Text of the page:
CCryptor Ransomware Description
Malware researchers struggle to keep up with all the data-locking Trojans, which are being pumped out into the wild by greedy cyber crooks with a lack of morals. Cybersecurity experts put a lot of effort into developing decryption tools that they release publicly to help infected users. However, with the sheer amount of ransomware threats out there, this is truly a Sisyphean task. At the end of October 2019, yet another ransomware was spotted lurking on the Web. It goes by the name CCryptor Ransomware and, so far, does not appear to be associated with any of the known ransomware families.
Propagation and Encryption
It has not been determined what infection vectors are being used in the spreading of this new file-encrypting Trojan. Some believe that the main culprit here is spam email campaigns, as this is one of the most popular methods of propagating threats of this type. Usually, the emails would contain a carefully tailored message and an infected attachment. The user is urged to launch the attachment, often masked as an important document, which would lead to the compromising of their system. The CCryptor Ransomware will scan the data on the PC as soon as it manages to infiltrate it. This helps the threat determine the locations of the files, which are considered to be of interest. Authors of ransomware threats make sure their creations are able to encrypt a wide variety of file types, as this makes it more likely for the victim to consider giving in and paying up. Next, the CCryptor Ransomware applies an encryption algorithm to lock the targeted files. The newly locked files will have an added extension to them – '.ccryptor.' This means that a file named 'September-Sun.jpeg' previously will be renamed to 'September-Sun.jpeg.ccryptor' and will no longer be usable.
The Ransom Note
When the encryption process is completed, the CCryptor Ransomware drops a ransom note named 'README!!!.txt' which states:
’ Your files were encrypted using AES-256 algorithm.
To decrypt them, you need to send the code
To the email address email@example.com
And we will send you instructions for paying the ransom and decrypting files.
You must pay a ransom of $80.
Every day the ransom amount will increase by $5.
After 4 days all encrypted files will be deleted.’
The attackers claim to have used the popular AES-256 encryption algorithm to lock the victim's files. The ransom fee demanded is $80, but the authors warn that with each passing day, the price will be rising by $5. Furthermore, if the victim fails to pay up within four days of the attack taking place, the attackers claim that their data will be deleted. The creators of the CCryptor Ransomware also have included an email address as a mean of contacting them – ‘firstname.lastname@example.org.'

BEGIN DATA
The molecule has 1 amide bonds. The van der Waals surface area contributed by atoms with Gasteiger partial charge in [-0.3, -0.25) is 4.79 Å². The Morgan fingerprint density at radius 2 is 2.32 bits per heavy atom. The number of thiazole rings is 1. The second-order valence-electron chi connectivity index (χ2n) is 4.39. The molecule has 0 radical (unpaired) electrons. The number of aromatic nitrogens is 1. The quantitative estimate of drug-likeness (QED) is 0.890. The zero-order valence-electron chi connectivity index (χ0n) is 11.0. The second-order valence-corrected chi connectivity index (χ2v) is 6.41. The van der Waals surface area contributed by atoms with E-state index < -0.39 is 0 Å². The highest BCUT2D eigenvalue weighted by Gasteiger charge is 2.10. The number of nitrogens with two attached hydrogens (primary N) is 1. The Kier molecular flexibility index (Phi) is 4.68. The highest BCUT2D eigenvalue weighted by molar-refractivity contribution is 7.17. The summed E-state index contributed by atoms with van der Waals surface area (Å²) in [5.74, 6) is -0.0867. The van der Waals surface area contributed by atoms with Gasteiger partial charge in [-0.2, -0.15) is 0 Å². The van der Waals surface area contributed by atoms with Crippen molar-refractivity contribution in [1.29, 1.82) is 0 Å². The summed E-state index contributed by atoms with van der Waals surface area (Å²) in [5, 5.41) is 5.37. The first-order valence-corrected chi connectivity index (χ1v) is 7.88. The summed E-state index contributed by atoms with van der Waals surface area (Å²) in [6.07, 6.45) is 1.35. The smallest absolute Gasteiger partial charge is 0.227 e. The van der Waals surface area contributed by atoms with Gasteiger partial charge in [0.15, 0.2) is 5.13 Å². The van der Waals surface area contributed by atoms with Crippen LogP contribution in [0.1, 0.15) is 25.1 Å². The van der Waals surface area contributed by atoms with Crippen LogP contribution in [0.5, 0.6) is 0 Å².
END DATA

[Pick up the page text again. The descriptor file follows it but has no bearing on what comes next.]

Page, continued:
Stay away from cyber crooks as they are known to make promises, which they rarely keep. Even if you pay, the ransom fee demanded chances are you will not be provided with the decryption key that will decode your data. This is why it is recommended to consider downloading and installing a reputable anti-malware tool and using it to remove the CCryptor Ransomware from your computer.
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Security Doesn't Let You Download SpyHunter or Access the Internet?Solutions: Your computer may have malware hiding in memory that prevents any program, including SpyHunter, from executing on your computer. Follow to download SpyHunter and gain access to the Internet:
- Use an alternative browser. Malware may disable your browser. If you're using IE, for example, and having problems downloading SpyHunter, you should open Firefox, Chrome or Safari browser instead.
- Use a removable media. Download SpyHunter on another clean computer, burn it to a USB flash drive, DVD/CD, or any preferred removable media, then install it on your infected computer and run SpyHunter's malware scanner.
- Start Windows in Safe Mode. If you can not access your Window's desktop, reboot your computer in "Safe Mode with Networking" and install SpyHunter in Safe Mode.
- IE Users: Disable proxy server for Internet Explorer to browse the web with Internet Explorer or update your anti-spyware program. Malware modifies your Windows settings to use a proxy server to prevent you from browsing the web with IE.